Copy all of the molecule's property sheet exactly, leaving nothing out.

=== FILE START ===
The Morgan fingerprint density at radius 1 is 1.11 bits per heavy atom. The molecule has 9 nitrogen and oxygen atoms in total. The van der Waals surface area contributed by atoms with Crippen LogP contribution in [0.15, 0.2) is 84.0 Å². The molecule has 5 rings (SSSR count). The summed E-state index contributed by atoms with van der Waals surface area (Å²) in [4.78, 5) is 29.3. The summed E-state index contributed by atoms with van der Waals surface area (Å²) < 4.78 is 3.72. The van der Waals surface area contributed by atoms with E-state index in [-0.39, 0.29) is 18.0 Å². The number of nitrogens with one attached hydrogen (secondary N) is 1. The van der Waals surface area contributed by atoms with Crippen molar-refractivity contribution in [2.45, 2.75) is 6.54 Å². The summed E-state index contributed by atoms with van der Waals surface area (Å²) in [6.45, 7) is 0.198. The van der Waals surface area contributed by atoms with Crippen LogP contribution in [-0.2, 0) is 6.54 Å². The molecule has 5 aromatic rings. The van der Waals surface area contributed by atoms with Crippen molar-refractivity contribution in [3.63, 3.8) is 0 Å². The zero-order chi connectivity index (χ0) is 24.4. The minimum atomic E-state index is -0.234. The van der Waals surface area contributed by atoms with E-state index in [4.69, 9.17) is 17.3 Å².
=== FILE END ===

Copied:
The Morgan fingerprint density at radius 1 is 1.11 bits per heavy atom. The molecule has 9 nitrogen and oxygen atoms in total. The van der Waals surface area contributed by atoms with Crippen LogP contribution in [0.15, 0.2) is 84.0 Å². The molecule has 5 rings (SSSR count). The summed E-state index contributed by atoms with van der Waals surface area (Å²) in [4.78, 5) is 29.3. The summed E-state index contributed by atoms with van der Waals surface area (Å²) < 4.78 is 3.72. The van der Waals surface area contributed by atoms with E-state index in [-0.39, 0.29) is 18.0 Å². The number of nitrogens with one attached hydrogen (secondary N) is 1. The van der Waals surface area contributed by atoms with Crippen molar-refractivity contribution in [2.45, 2.75) is 6.54 Å². The summed E-state index contributed by atoms with van der Waals surface area (Å²) in [6.45, 7) is 0.198. The van der Waals surface area contributed by atoms with Crippen LogP contribution in [-0.2, 0) is 6.54 Å². The molecule has 5 aromatic rings. The van der Waals surface area contributed by atoms with Crippen molar-refractivity contribution in [3.63, 3.8) is 0 Å². The zero-order chi connectivity index (χ0) is 24.4. The minimum atomic E-state index is -0.234. The van der Waals surface area contributed by atoms with E-state index in [4.69, 9.17) is 17.3 Å².